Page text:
Discovering civilizations with scents

Discovering civilizations with scents

Discovering civilizations with scents An exhibition which opened at Koç University’s Research Center for Anatolian Civilizations (ANAMED) on April 14 invites visitors to use their noses to discover the worlds of the civilizations that once lived in Anatolia. 

More than 50 scents are being exhibited in the exhibition titled “Scent and the City” at the ANAMED Gallery, including historically significant scents such as saffron, frankincense and agarwood and modern-day scents such as cologne, linden trees and burning coal.

The exhibition is curated by Lauren Nicole Davis, a PhD candidate and teaching assistant at the department of archaeology and history of art at Koç University and designed by Cem Kozar and Işıl Ünal from PATTU Architecture.

The scents of the exhibition were prepared by the MG Gülçiçek International Fragrance Company. The exhibition draws from literature, rituals, traditions and the economy to focus on scents that were prominent in Anatolia from the Hittites to today as well as those of significance in Istanbul since the Byzantine era.

The first section examines the science and physiology behind our sense of smell. Text and videos answer questions such as “What is the connection between smell and memory?” “How do we detect smells?” and “Why are some smells good and some smells bad?”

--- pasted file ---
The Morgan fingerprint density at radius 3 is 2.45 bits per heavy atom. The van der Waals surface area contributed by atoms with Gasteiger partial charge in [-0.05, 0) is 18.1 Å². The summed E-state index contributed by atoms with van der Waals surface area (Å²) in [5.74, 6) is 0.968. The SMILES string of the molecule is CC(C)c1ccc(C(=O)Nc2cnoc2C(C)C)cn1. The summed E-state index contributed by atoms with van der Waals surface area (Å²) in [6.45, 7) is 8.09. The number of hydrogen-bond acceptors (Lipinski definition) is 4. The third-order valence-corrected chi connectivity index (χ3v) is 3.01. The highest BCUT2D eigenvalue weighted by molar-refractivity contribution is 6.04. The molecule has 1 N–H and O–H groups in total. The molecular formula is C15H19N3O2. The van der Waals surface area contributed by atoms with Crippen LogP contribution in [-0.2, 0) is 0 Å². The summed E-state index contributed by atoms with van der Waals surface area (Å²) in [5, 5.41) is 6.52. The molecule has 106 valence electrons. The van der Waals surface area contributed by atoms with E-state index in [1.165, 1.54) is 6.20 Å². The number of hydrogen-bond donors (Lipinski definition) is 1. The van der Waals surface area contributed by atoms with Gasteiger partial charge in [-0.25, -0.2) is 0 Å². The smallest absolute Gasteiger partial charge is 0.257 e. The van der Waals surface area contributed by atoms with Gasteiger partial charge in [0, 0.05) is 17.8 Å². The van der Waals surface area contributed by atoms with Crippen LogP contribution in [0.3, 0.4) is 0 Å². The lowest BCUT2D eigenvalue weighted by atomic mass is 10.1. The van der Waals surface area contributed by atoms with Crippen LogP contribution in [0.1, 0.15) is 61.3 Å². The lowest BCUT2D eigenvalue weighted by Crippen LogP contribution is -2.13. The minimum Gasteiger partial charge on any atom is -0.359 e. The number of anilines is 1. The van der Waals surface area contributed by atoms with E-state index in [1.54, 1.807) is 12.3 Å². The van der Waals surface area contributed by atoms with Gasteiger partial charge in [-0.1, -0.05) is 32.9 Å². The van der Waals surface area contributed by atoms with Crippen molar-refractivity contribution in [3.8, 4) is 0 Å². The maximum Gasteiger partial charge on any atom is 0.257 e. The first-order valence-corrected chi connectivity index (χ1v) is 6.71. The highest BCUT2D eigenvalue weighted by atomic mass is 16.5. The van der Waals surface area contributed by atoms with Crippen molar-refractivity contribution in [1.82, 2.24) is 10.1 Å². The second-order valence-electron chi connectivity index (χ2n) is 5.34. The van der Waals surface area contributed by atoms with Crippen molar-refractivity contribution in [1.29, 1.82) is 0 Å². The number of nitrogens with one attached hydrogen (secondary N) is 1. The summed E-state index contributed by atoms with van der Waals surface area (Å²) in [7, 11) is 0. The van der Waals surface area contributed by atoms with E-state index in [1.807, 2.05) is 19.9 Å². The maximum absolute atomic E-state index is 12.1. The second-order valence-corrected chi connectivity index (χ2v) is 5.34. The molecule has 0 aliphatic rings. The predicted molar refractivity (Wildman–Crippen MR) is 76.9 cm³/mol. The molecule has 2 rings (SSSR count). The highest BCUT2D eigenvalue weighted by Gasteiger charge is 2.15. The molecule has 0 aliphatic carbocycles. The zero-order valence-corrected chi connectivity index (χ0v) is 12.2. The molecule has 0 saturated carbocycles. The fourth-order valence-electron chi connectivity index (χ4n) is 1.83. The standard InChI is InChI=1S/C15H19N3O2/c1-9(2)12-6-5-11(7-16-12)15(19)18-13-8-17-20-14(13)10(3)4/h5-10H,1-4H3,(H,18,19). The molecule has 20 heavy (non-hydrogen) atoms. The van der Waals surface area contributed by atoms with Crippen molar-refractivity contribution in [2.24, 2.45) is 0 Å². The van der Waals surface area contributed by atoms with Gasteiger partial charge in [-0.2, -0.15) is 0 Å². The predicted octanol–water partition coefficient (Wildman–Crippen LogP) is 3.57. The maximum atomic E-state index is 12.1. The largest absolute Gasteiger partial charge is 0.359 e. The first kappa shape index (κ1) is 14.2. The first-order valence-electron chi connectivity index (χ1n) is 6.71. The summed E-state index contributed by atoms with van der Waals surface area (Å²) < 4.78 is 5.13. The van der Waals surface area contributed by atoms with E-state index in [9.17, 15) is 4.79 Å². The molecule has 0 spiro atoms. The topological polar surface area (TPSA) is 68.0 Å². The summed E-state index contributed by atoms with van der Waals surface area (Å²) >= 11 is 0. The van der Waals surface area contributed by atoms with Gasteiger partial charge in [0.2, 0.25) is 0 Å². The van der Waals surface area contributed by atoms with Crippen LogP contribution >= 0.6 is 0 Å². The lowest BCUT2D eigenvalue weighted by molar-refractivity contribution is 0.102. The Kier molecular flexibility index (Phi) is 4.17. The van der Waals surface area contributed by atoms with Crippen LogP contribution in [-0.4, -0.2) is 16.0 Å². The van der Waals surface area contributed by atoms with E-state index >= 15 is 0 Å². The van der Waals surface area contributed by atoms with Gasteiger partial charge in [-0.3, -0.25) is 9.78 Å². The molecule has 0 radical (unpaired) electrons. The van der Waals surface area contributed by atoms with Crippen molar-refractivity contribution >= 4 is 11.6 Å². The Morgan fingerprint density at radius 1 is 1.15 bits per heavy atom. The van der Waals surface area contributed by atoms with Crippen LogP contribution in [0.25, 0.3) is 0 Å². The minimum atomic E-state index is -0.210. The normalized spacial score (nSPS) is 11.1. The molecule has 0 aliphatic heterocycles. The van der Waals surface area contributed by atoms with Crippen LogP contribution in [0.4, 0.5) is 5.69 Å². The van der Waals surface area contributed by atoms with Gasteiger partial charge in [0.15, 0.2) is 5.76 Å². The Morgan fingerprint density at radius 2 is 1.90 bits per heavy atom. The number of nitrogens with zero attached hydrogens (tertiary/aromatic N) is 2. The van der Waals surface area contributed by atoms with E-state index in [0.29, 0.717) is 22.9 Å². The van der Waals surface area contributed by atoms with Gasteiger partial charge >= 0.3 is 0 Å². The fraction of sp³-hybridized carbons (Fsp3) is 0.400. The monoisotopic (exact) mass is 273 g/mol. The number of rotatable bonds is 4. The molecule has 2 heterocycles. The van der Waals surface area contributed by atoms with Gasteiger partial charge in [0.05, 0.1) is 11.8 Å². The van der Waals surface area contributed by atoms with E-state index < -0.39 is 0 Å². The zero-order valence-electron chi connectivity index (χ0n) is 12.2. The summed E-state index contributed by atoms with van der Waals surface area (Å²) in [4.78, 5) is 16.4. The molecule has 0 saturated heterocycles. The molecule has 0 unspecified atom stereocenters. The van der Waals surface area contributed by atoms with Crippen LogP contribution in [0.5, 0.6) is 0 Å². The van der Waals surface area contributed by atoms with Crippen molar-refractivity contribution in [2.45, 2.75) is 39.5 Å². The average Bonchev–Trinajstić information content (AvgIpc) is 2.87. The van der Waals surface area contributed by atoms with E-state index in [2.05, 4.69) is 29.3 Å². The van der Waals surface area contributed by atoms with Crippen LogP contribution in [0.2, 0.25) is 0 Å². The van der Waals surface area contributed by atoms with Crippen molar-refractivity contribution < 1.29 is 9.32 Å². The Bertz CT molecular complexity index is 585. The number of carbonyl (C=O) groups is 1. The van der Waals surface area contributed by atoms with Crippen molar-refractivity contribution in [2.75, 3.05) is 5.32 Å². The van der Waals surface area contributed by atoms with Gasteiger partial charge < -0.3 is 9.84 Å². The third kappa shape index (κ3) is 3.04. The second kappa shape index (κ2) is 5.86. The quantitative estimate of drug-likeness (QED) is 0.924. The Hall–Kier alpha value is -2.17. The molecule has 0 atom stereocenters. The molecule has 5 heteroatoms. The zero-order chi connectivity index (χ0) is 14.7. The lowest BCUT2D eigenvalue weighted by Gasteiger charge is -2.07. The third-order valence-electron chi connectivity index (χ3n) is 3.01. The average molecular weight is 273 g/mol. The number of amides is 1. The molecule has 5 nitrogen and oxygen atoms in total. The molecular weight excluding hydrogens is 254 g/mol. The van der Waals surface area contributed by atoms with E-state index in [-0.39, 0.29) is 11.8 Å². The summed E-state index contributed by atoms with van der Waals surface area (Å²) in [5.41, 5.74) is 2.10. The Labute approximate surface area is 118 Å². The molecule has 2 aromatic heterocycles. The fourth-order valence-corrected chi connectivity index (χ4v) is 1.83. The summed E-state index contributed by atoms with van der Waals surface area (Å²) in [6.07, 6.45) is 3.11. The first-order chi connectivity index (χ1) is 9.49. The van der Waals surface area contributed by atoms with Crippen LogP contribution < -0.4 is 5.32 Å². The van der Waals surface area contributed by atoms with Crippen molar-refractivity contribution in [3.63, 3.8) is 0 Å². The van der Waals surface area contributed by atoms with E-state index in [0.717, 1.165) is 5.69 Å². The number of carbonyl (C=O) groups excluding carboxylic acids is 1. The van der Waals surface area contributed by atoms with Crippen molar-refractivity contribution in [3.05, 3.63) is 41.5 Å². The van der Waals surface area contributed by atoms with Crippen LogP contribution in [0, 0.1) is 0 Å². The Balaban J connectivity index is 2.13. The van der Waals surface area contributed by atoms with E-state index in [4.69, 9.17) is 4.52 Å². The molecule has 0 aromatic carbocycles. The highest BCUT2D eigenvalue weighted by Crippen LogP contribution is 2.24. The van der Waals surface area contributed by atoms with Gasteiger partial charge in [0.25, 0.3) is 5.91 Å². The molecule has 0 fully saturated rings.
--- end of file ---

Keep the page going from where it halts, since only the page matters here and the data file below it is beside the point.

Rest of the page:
The second section of the exhibition focuses on the smells of the Hittite, Ancient Greek and Roman civilizations as well as the Byzantine and Ottoman empires. Local and exotic scents used throughout history can be experienced with special mechanisms specifically developed for the exhibition. 

In collaboration with Kurukahveci Mehmet Efendi, Atelier Rebul and Gülsha, the exhibition explains how the traditional scents from the Ottoman era to the present were, and continue to be, produced and preserved. 

Additionally, a selection of coffee tools and cups, perfume and cologne bottles and other objects from private collections are on display. At the end, visitors will reach the 20th and 21st centuries and experience how Turkey’s “smellscapes” continue to change.

Throughout the exhibition, visitors are able to interact with scents in different ways. At a scent bar, they can try to guess 12 different smells and then use tester strips to create various scent combinations. At the entrance, there is a large map of Istanbul onto which visitors can add scents and help create an Istanbul smell map.

“Scent and the City” will continue through June 8.